You do not state any conditions on the functions on which your operator is defined (it involves an infinite series which must converge). So my answer will also be purely formal.

Setting $g(t)=f(e^t)$, we obtain the equation
$$\sum_n a_n g(t+c_n)=\lambda g(t),$$
where $c_n=\log n$. This is a linear equation and such equations are solved with Fourier transform. Or Laplace transform whichever is more appropriate after you choose your space of functions. See, for example,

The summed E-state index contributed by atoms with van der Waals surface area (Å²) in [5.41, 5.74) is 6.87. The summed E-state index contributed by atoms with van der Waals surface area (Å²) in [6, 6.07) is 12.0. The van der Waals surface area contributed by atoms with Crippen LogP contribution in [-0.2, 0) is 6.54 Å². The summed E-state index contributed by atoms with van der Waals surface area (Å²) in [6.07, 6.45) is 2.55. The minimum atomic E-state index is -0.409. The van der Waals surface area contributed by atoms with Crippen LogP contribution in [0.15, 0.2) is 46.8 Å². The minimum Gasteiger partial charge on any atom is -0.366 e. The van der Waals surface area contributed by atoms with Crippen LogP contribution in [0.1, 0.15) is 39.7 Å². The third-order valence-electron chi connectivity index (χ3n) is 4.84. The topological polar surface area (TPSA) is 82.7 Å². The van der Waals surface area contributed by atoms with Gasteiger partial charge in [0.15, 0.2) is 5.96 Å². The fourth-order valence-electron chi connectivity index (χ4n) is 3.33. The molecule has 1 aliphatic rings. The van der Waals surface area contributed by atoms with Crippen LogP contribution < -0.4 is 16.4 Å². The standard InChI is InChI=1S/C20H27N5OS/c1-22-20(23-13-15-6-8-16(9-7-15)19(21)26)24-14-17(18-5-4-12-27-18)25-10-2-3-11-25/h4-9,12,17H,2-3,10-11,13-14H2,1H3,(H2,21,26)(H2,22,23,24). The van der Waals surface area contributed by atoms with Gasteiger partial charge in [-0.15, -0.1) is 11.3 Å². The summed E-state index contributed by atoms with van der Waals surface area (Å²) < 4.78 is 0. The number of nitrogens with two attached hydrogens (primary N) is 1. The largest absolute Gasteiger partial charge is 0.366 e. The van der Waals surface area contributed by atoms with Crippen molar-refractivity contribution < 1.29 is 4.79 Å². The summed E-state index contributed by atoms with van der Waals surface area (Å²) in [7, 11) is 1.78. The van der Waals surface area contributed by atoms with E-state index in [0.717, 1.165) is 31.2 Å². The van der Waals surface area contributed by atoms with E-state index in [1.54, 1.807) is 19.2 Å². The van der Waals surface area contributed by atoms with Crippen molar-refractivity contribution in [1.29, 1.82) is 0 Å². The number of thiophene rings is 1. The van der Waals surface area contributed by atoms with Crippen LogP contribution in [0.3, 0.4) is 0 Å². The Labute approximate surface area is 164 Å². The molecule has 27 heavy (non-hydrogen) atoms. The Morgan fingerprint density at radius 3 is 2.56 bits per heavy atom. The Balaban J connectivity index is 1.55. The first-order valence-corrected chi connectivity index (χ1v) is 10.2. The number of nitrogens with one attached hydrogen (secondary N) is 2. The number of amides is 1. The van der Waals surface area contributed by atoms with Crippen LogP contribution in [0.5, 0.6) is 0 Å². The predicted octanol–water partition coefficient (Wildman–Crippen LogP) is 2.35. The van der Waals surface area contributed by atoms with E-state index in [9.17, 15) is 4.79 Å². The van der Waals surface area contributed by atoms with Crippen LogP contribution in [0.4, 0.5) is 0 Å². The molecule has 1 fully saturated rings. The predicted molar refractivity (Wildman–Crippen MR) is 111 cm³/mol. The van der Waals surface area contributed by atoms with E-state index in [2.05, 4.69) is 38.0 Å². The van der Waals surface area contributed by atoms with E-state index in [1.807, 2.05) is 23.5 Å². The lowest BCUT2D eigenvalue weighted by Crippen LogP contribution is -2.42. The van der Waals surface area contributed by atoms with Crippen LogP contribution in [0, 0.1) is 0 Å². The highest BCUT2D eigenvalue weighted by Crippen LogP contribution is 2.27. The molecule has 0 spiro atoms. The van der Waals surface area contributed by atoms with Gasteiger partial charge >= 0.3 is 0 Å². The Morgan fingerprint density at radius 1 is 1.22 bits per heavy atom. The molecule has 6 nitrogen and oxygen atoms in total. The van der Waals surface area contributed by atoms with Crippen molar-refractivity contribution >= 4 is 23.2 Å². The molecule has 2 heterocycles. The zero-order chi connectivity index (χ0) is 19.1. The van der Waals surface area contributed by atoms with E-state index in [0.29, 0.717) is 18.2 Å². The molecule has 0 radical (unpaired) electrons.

On equation f(z+1)-f(z)=f'(z)

You will get plenty of eigenfunctions. Indeed, taking FT, gives
$$(\sum_n a_n e^{ic_nz}-\lambda)\hat{g}(z)=0.$$
The expression in parentheses is an entire function which has infinitely many zeros. For every such zero $z_k$, we have a solution $\hat{g}(z)=\delta(z-z_k)$. The inverse Fourier transform of delta is an exponential. So the general solution is an exponential sum.

Once we know that, we can forget about Fourier, and just plug $g(t)=e^{pt}$ to the equation and determine $p$, as we do with linear ODE with constant coefficients in our undergraduate classes.